To gain further insight into the function of SseJ, an epitope-tagged version of the protein (myc::SseJ) was constructed and expressed in HeLa cells after transfection. The distribution of this protein was examined first in relation to that of LAMP-1, a lysosomal membrane glycoprotein (lgp) and a well established marker of the SCV membrane and Sifs (García-del Portillo and Finlay, 1995; Beuzón et al., 2000). Confocal immunofluorescence microscopy of untransfected cells using an anti-LAMP-1 antibody revealed characteristic punctate labelling throughout the cell (Fig. 2A). In contrast, in cells expressing myc::SseJ, unusual structures associated with both LAMP-1 and myc::SseJ were observed. The number and size of these structures correlated with the level of myc::SseJ expression. In cells containing the lowest detectable level of myc::SseJ expression, LAMP-1 labelling was punctate but, as the level of myc::SseJ increased, the punctate labelling was replaced by large aggregates of LAMP-1, in most cases enclosed by what appeared (in the XY plane of the confocal microscope) to be myc::SseJ-positive rings of up to 1 μm in diameter (Fig. 2B). When analysed by a stacked series of confocal images, these compartments were shown to have globular structure and seemed to result from aggregation of LAMP-1 vesicles (results not shown). These compartments were not visible under the phase-contrast microscope. For convenience, we refer to them as globular membranous compartments (GMCs). GMCs were not a consequence of expression of the myc epitope, because similar structures were observed in HeLa cells transfected with a green fluorescent protein (GFP)::SseJ chimera (results not shown), and were specific to SseJ, as no abnormal structures and typical LAMP-1 labelling were observed in cells transfected with a myc::SifB protein (results not shown).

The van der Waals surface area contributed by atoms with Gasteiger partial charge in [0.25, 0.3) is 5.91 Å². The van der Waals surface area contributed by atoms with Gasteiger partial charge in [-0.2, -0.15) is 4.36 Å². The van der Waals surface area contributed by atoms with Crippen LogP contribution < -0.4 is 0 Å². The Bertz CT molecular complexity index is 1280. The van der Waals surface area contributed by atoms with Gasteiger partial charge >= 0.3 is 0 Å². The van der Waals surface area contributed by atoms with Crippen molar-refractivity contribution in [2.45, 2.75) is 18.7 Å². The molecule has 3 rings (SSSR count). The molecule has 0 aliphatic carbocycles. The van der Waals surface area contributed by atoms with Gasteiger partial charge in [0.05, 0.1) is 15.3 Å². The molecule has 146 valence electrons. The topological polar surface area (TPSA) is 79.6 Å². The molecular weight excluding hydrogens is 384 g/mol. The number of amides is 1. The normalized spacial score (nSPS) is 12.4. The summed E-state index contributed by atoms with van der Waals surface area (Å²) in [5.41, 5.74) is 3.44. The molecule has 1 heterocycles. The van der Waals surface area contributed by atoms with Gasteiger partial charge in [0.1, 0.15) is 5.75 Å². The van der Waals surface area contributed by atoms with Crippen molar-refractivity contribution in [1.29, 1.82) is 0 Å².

To determine if the formation of GMCs is dependent on the predicted acyltransferase/lipase activity of SseJ, a mutant version of the protein was constructed by substituting the predicted serine of the catalytic triad with valine (SseJS151V). Replacement of the active site serine in the GDSL motif of the lipases of both A. hydrophila and Vibrio mimicus leads to loss of enzyme activity (Hilton and Buckley, 1991; Shaw et al., 1994). Expression of myc::SseJS151V in HeLa cells had no noticeable effect on the distribution of LAMP-1, and no GMCs were formed. However, this mutant protein colocalized extensively with LAMP-1, indicating that the myc::SseJ protein may be targeted to LAMP-1-containing vesicles independently of its acyltransferase/lipase activity (Fig. 2A).